TomTom GPS “Lifetime” Maps – Hah!

More bastards!  Several years ago, before Google Maps, I bought a TomTom GPS unit with “lifetime maps”, thinking that I would get free map updates for ever.  Or at the very least, for the life of the TomTom company.  Not so, I found out today.

From the TomTom websitetomtom.com/lifetime (which redirects to TomTom site in the UK)

What does “lifetime” mean?

Lifetime is the useful life of the device, which means the period of time that TomTom continues to support your device with software updates, services, content or accessories. A device will have reached the end of its life when none of these are available any more.

TomTom has an offer for the dozens of models affected: 20% off two of their newer models, bringing the prices down to $250 – $350.  Double Hah!

Current tax policies discriminate against human workers in favour of robots

“…..This all stems from the fact that tax policies are designed to tax labour rather than capital.”

Bill Gates suggested taxing robots. That would encourage companies to shift their investment in automation to jurisdictions that don’t tax robots. This article provides more nuanced (if less far-reaching) proposals to tinker with the tax code.

My modest suggestion: enable companies to deduct 150% of their actual wage expense from their income for tax purposes. (Or 125% or 200%… t.b.d.). This would result in increased employment. The reduction in corporate tax receipts would be (mostly?) offset by increased individual tax payments and increased consumption tax payments

theconversation.com/why-we-should-start-taxing-the-robots-that-are-taking-human-jobs-91295

Ontario government ponders ban on single-use plastics

No hard news or proposals here – just “pondering”.  But it’s the first pondering from the Ontario PCs that does not strike me as ridiculous.

This is the PC government’s discussion paper on Reducing Litter and Waste in Our Communities: Discussion Paper I couldn’t find any proposed bans on single-use plastics in it.  Regarding plastics in general the government is proposing more standardization for recycling, greater front-end involvement by manufacturers/packagers, and more Federal government leadership (which is unusual, coming from this particular bunch of PCs.)

Ontario government ponders ban on single-use plastics

Source: Ontario government ponders ban on single-use plastics | CBC News

Unbreaking America (Jennifer Lawrence)

I was pleasantly surprised by the analysis, conclusions and recommendations in this (not-so-short) video.  The premise is that the politicians in Washington aren’t responsive to the preferences of the voters – they’re responsive to the people that get them elected – big donors, big corporations and the two major political party machines.  It’s depressing.  And it takes a long time to make some of the points.  But I think it’s worth watching.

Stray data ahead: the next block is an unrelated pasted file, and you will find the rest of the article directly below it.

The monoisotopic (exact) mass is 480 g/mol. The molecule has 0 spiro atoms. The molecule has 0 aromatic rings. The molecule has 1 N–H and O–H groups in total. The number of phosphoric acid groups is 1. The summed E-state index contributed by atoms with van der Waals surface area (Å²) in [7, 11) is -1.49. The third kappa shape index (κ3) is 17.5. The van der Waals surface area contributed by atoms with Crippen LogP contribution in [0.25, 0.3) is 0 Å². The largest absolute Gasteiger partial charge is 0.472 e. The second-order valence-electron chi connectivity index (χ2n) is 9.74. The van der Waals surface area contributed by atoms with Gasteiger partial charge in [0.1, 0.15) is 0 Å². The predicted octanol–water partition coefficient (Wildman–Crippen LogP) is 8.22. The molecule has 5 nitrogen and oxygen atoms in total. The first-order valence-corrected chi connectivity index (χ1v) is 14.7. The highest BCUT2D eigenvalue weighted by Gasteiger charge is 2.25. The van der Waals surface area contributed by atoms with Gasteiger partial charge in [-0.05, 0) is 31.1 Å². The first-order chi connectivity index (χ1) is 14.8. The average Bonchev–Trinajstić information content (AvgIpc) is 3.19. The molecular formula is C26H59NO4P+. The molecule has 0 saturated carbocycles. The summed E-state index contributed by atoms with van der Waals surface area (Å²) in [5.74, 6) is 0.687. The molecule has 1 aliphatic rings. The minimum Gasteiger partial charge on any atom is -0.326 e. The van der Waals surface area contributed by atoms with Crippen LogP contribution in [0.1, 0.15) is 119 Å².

Why I changed my mind about nuclear power | Michael Shellenberger

This anthropologist (by training) Michael Shellengerger makes the point that nuclear power generators are less carbon-intensive to construct than are massive solar or wind farms. It takes consume less steel and concrete to build them.  His other big point is the environmental impact that massive wind and solar farms have: degradation of the landscape, birds killed in wind turbines, rare species threatened. Nukes have a much smaller geographic footprint (when they’re operating correctly, I guess he means.)

He claims that as solar and wind generation increase as a percentage of the total they will cause require an increasing amount electricity from natural gas generation in order to quickly ramp up when the sun and wind die down.  That explains to him why some fossil fuel companies are promoting wind and solar “solutions”.

He explains (too briefly) how the waste from the reactors is much lower in volume than the millions of solar panels that will have to be recycled.

The comments on YouTube are pretty negative – “nothing new here”, but it was news to me.

 

Urban Design: Local promotions – West Side Action

Staggering school breaks could be a big boon to the Canadian hospitality industry, as blogger Eric Darwin points out.

 

 

In France, the school March break weeks vary around the country so there isn’t one giant peak. The actual week off rotates by region, so everyone gets a crack at prime time. Schools offer trips to other regions for skiing or art galleries or just touristing. Instead of day camp in the community centre, take the kids to the Louvre. This probably generates national pride and knowledge. Our media coverage of March break is schizophrenic … its either a “suffer with the kids underfoot” survival-type story, or exhortation to spend big and go to where its warm. We fail to develop national pride at our peril.

With all students in Ontario off school at the same time the demand peaks and businesses have to turn away potential customers.  Once the mass break is over the businesses have vacant capacity.  That goes for hotels, airlines, museums, restaurants, theaters, ski hills, etc.

He gives examples of promotional tie-ins between local retailers and local hospitality destinations.

Source: Urban Design (xv) Local promotions – West Side Action